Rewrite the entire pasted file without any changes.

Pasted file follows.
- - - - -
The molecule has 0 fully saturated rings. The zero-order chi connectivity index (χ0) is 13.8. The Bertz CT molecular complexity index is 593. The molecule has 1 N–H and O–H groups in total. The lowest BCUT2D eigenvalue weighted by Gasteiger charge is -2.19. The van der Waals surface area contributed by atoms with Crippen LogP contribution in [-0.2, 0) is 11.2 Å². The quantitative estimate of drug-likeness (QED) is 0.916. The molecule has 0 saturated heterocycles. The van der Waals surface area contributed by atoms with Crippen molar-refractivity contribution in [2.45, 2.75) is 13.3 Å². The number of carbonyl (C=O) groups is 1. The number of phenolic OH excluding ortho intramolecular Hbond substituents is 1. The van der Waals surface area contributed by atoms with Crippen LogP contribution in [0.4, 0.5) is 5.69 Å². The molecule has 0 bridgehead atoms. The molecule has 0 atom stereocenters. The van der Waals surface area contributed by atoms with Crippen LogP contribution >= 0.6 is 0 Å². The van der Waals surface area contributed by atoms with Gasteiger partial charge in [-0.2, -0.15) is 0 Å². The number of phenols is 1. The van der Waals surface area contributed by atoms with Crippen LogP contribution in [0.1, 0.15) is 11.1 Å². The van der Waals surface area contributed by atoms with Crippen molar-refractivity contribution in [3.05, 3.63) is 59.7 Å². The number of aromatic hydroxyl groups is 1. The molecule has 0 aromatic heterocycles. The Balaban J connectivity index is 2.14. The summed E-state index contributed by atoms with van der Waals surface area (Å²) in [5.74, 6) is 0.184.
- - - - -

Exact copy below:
The molecule has 0 fully saturated rings. The zero-order chi connectivity index (χ0) is 13.8. The Bertz CT molecular complexity index is 593. The molecule has 1 N–H and O–H groups in total. The lowest BCUT2D eigenvalue weighted by Gasteiger charge is -2.19. The van der Waals surface area contributed by atoms with Crippen LogP contribution in [-0.2, 0) is 11.2 Å². The quantitative estimate of drug-likeness (QED) is 0.916. The molecule has 0 saturated heterocycles. The van der Waals surface area contributed by atoms with Crippen molar-refractivity contribution in [2.45, 2.75) is 13.3 Å². The number of carbonyl (C=O) groups is 1. The number of phenolic OH excluding ortho intramolecular Hbond substituents is 1. The van der Waals surface area contributed by atoms with Crippen LogP contribution in [0.4, 0.5) is 5.69 Å². The molecule has 0 bridgehead atoms. The molecule has 0 atom stereocenters. The van der Waals surface area contributed by atoms with Crippen LogP contribution >= 0.6 is 0 Å². The van der Waals surface area contributed by atoms with Gasteiger partial charge in [-0.2, -0.15) is 0 Å². The number of phenols is 1. The van der Waals surface area contributed by atoms with Crippen LogP contribution in [0.1, 0.15) is 11.1 Å². The van der Waals surface area contributed by atoms with Crippen molar-refractivity contribution in [3.05, 3.63) is 59.7 Å². The number of aromatic hydroxyl groups is 1. The molecule has 0 aromatic heterocycles. The Balaban J connectivity index is 2.14. The summed E-state index contributed by atoms with van der Waals surface area (Å²) in [5.74, 6) is 0.184.